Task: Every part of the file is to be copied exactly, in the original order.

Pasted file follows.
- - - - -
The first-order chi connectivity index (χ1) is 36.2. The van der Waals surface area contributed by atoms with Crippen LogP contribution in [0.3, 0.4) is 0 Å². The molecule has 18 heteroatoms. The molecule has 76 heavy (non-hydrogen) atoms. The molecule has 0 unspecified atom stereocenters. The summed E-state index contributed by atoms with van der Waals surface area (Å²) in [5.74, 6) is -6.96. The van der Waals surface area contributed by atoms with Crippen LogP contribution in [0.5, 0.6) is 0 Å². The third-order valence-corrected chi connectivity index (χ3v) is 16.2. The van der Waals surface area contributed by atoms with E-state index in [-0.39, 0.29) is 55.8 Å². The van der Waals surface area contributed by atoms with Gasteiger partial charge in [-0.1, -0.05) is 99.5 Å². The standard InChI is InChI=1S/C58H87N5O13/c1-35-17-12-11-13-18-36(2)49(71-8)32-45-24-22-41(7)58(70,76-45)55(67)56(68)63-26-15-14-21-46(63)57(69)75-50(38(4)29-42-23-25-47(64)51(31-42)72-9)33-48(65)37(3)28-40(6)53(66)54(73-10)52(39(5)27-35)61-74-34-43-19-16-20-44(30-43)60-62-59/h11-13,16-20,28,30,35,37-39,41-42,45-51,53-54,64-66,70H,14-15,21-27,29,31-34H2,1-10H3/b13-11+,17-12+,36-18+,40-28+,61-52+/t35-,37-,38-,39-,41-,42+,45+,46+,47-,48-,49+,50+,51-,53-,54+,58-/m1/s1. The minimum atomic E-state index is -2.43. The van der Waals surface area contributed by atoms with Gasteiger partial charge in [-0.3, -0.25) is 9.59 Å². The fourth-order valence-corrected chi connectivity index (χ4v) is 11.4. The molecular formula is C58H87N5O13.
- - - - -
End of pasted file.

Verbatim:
The first-order chi connectivity index (χ1) is 36.2. The van der Waals surface area contributed by atoms with Crippen LogP contribution in [0.3, 0.4) is 0 Å². The molecule has 18 heteroatoms. The molecule has 76 heavy (non-hydrogen) atoms. The molecule has 0 unspecified atom stereocenters. The summed E-state index contributed by atoms with van der Waals surface area (Å²) in [5.74, 6) is -6.96. The van der Waals surface area contributed by atoms with Crippen LogP contribution in [0.5, 0.6) is 0 Å². The third-order valence-corrected chi connectivity index (χ3v) is 16.2. The van der Waals surface area contributed by atoms with E-state index in [-0.39, 0.29) is 55.8 Å². The van der Waals surface area contributed by atoms with Gasteiger partial charge in [-0.1, -0.05) is 99.5 Å². The standard InChI is InChI=1S/C58H87N5O13/c1-35-17-12-11-13-18-36(2)49(71-8)32-45-24-22-41(7)58(70,76-45)55(67)56(68)63-26-15-14-21-46(63)57(69)75-50(38(4)29-42-23-25-47(64)51(31-42)72-9)33-48(65)37(3)28-40(6)53(66)54(73-10)52(39(5)27-35)61-74-34-43-19-16-20-44(30-43)60-62-59/h11-13,16-20,28,30,35,37-39,41-42,45-51,53-54,64-66,70H,14-15,21-27,29,31-34H2,1-10H3/b13-11+,17-12+,36-18+,40-28+,61-52+/t35-,37-,38-,39-,41-,42+,45+,46+,47-,48-,49+,50+,51-,53-,54+,58-/m1/s1. The minimum atomic E-state index is -2.43. The van der Waals surface area contributed by atoms with Gasteiger partial charge in [-0.3, -0.25) is 9.59 Å². The fourth-order valence-corrected chi connectivity index (χ4v) is 11.4. The molecular formula is C58H87N5O13.